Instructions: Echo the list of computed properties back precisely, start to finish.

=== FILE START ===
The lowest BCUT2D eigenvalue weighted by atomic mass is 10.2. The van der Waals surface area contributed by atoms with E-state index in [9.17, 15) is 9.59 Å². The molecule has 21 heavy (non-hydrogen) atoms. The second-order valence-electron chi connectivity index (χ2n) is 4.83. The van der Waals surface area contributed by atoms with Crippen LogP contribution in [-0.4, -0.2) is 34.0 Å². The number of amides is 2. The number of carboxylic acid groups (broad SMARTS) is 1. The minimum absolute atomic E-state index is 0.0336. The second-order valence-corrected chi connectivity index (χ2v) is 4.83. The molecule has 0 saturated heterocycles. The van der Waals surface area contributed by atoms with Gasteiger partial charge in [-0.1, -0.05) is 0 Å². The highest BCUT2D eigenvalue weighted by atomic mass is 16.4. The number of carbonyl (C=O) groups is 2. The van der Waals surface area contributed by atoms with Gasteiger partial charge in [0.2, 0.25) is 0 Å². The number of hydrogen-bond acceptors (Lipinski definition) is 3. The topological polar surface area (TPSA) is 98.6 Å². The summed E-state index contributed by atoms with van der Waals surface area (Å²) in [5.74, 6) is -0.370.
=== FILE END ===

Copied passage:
The lowest BCUT2D eigenvalue weighted by atomic mass is 10.2. The van der Waals surface area contributed by atoms with E-state index in [9.17, 15) is 9.59 Å². The molecule has 21 heavy (non-hydrogen) atoms. The second-order valence-electron chi connectivity index (χ2n) is 4.83. The van der Waals surface area contributed by atoms with Crippen LogP contribution in [-0.4, -0.2) is 34.0 Å². The number of amides is 2. The number of carboxylic acid groups (broad SMARTS) is 1. The minimum absolute atomic E-state index is 0.0336. The second-order valence-corrected chi connectivity index (χ2v) is 4.83. The molecule has 0 saturated heterocycles. The van der Waals surface area contributed by atoms with Gasteiger partial charge in [-0.1, -0.05) is 0 Å². The highest BCUT2D eigenvalue weighted by atomic mass is 16.4. The number of carbonyl (C=O) groups is 2. The van der Waals surface area contributed by atoms with Gasteiger partial charge in [0.2, 0.25) is 0 Å². The number of hydrogen-bond acceptors (Lipinski definition) is 3. The topological polar surface area (TPSA) is 98.6 Å². The summed E-state index contributed by atoms with van der Waals surface area (Å²) in [5.74, 6) is -0.370.